My name is Lazarus and I live

by abbamoses

G. K. Chesterton (1874–1936)

Lazarus Saturday, which precedes Palm Sunday in the Orthodox Church, is a traditional time for the baptism of converts. My son’s church received five “newly chosen warriors of Christ” as the service puts it, on this past Saturday, which reminded me of this fine poem by G. K. Chesterton, an English convert to Roman Catholicism.

The Convert

After one moment when I bowed my head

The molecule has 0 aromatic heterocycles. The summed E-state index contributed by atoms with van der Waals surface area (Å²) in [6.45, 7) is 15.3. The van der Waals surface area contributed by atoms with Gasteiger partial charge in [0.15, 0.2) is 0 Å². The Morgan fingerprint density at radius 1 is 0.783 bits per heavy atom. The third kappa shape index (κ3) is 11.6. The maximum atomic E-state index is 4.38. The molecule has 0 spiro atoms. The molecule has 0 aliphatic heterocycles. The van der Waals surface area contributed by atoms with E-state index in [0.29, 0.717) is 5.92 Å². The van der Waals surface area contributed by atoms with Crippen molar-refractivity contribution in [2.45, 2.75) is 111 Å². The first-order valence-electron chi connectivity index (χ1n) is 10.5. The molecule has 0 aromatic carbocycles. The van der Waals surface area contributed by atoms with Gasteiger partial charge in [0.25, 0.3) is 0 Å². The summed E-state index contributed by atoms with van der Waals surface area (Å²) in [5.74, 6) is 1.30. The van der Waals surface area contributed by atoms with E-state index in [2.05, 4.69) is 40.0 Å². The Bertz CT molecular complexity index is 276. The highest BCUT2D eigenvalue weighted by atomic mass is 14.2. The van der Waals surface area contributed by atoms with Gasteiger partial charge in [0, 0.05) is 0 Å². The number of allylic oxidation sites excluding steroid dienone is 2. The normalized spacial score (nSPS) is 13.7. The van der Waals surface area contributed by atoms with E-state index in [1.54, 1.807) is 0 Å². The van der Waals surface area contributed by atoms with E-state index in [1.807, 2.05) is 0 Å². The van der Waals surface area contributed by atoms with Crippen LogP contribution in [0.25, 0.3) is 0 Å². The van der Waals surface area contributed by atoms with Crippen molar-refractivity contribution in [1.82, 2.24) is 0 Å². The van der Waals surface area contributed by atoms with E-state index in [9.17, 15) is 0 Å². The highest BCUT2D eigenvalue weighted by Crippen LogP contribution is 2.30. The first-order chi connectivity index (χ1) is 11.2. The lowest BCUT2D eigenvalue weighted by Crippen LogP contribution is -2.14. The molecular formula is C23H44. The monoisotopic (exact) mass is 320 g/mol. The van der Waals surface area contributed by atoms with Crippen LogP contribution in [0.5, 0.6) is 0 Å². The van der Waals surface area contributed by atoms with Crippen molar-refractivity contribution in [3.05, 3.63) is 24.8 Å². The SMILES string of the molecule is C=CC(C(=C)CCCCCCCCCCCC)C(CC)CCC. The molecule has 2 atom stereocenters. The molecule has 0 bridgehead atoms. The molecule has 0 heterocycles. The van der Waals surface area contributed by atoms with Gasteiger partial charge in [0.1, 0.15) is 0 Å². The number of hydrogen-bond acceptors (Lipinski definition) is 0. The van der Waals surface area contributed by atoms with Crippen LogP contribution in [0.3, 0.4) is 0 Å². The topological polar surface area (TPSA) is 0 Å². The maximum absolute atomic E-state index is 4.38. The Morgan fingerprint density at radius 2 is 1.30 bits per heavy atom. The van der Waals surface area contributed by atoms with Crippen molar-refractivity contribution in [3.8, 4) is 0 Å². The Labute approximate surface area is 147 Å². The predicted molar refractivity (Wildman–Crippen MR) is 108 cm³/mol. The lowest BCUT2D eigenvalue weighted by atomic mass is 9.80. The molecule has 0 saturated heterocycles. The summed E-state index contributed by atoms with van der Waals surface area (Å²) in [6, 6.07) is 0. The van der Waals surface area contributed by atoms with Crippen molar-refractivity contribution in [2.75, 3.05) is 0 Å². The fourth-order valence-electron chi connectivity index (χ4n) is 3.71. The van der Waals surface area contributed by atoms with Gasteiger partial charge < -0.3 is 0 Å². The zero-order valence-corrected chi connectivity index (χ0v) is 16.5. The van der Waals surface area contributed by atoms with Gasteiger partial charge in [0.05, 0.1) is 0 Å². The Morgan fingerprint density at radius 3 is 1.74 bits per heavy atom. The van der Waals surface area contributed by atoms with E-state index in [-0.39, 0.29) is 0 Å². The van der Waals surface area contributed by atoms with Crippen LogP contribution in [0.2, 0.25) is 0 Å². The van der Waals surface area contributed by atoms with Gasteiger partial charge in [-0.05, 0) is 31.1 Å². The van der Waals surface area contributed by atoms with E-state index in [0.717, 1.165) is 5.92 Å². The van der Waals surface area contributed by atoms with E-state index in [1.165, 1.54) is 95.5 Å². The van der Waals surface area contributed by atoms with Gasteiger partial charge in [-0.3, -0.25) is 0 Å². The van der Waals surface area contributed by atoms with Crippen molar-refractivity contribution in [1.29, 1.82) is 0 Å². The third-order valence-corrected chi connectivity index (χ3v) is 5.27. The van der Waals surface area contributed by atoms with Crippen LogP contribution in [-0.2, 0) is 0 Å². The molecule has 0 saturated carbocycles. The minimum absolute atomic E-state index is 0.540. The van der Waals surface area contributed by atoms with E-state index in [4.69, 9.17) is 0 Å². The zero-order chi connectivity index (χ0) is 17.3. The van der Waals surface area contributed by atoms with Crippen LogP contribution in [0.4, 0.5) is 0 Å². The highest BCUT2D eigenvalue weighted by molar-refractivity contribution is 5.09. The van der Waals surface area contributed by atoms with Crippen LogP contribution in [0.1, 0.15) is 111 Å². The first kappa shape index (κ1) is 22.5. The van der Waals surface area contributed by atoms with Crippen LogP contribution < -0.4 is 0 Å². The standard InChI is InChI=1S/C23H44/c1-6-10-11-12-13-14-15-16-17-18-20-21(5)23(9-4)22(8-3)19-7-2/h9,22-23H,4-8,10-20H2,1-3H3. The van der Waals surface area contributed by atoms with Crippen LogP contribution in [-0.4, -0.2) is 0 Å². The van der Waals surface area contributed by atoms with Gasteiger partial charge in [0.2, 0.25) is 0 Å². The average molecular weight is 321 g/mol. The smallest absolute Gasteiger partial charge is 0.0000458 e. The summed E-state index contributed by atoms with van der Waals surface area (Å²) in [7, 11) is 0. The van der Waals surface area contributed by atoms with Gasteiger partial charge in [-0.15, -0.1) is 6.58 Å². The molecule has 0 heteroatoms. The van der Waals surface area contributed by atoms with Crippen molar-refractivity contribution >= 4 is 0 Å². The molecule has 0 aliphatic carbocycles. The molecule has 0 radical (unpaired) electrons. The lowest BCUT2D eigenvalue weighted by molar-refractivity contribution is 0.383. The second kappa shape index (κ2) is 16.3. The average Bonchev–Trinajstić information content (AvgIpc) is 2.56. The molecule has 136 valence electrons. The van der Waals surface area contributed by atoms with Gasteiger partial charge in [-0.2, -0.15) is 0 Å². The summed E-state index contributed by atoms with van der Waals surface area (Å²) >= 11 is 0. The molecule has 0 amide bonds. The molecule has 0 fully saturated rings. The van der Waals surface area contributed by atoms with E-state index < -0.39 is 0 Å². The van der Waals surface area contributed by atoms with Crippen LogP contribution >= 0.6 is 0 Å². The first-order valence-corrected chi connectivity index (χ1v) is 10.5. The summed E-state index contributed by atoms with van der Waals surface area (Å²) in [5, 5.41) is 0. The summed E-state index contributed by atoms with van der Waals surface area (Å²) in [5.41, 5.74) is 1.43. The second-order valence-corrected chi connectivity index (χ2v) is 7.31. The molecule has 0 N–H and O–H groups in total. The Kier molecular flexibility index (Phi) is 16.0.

And the whole world turned over and came upright,
And I came out where the old road shone white,
I walked the ways and heard what all men said,
Forests of tongues, like autumn leaves unshed,
Being not unlovable but strange and light;
Old riddles and new creeds, not in despite
But softly, as men smile about the dead.

The sages have a hundred maps to give
That trace their crawling cosmos like a tree,
They rattle reason out through many a sieve
That stores the sand and lets the gold go free:
And all these things are less than dust to me
Because my name is Lazarus and I live.

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